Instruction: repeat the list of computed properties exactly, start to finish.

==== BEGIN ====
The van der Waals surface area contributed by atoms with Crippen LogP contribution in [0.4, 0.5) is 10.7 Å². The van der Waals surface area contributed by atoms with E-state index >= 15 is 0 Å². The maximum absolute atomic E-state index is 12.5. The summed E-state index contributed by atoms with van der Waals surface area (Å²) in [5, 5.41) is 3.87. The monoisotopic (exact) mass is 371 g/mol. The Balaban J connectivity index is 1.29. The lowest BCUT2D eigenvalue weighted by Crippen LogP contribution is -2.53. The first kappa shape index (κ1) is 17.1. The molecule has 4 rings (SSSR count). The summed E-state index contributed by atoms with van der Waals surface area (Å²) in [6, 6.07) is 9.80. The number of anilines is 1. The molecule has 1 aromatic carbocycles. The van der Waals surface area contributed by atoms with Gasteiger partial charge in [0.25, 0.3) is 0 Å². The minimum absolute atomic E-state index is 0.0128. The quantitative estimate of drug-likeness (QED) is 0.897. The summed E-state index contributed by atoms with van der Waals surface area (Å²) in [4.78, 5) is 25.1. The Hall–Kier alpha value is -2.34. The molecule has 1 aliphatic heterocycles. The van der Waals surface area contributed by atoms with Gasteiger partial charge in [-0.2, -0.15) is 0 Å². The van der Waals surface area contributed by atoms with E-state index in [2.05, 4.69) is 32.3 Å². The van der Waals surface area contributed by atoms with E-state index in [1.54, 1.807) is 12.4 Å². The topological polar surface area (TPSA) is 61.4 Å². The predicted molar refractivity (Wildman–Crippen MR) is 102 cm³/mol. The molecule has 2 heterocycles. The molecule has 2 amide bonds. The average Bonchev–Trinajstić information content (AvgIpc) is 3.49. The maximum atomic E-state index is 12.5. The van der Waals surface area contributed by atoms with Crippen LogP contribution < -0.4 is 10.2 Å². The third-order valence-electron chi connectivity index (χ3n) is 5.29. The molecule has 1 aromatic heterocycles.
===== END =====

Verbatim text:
The van der Waals surface area contributed by atoms with Crippen LogP contribution in [0.4, 0.5) is 10.7 Å². The van der Waals surface area contributed by atoms with E-state index >= 15 is 0 Å². The maximum absolute atomic E-state index is 12.5. The summed E-state index contributed by atoms with van der Waals surface area (Å²) in [5, 5.41) is 3.87. The monoisotopic (exact) mass is 371 g/mol. The Balaban J connectivity index is 1.29. The lowest BCUT2D eigenvalue weighted by Crippen LogP contribution is -2.53. The first kappa shape index (κ1) is 17.1. The molecule has 4 rings (SSSR count). The summed E-state index contributed by atoms with van der Waals surface area (Å²) in [6, 6.07) is 9.80. The number of anilines is 1. The molecule has 1 aromatic carbocycles. The van der Waals surface area contributed by atoms with Gasteiger partial charge in [0.25, 0.3) is 0 Å². The minimum absolute atomic E-state index is 0.0128. The quantitative estimate of drug-likeness (QED) is 0.897. The summed E-state index contributed by atoms with van der Waals surface area (Å²) in [4.78, 5) is 25.1. The Hall–Kier alpha value is -2.34. The molecule has 1 aliphatic heterocycles. The van der Waals surface area contributed by atoms with Gasteiger partial charge in [-0.2, -0.15) is 0 Å². The van der Waals surface area contributed by atoms with E-state index in [2.05, 4.69) is 32.3 Å². The van der Waals surface area contributed by atoms with E-state index in [1.54, 1.807) is 12.4 Å². The topological polar surface area (TPSA) is 61.4 Å². The predicted molar refractivity (Wildman–Crippen MR) is 102 cm³/mol. The molecule has 2 heterocycles. The molecule has 2 amide bonds. The average Bonchev–Trinajstić information content (AvgIpc) is 3.49. The maximum atomic E-state index is 12.5. The van der Waals surface area contributed by atoms with Crippen LogP contribution < -0.4 is 10.2 Å². The third-order valence-electron chi connectivity index (χ3n) is 5.29. The molecule has 1 aromatic heterocycles.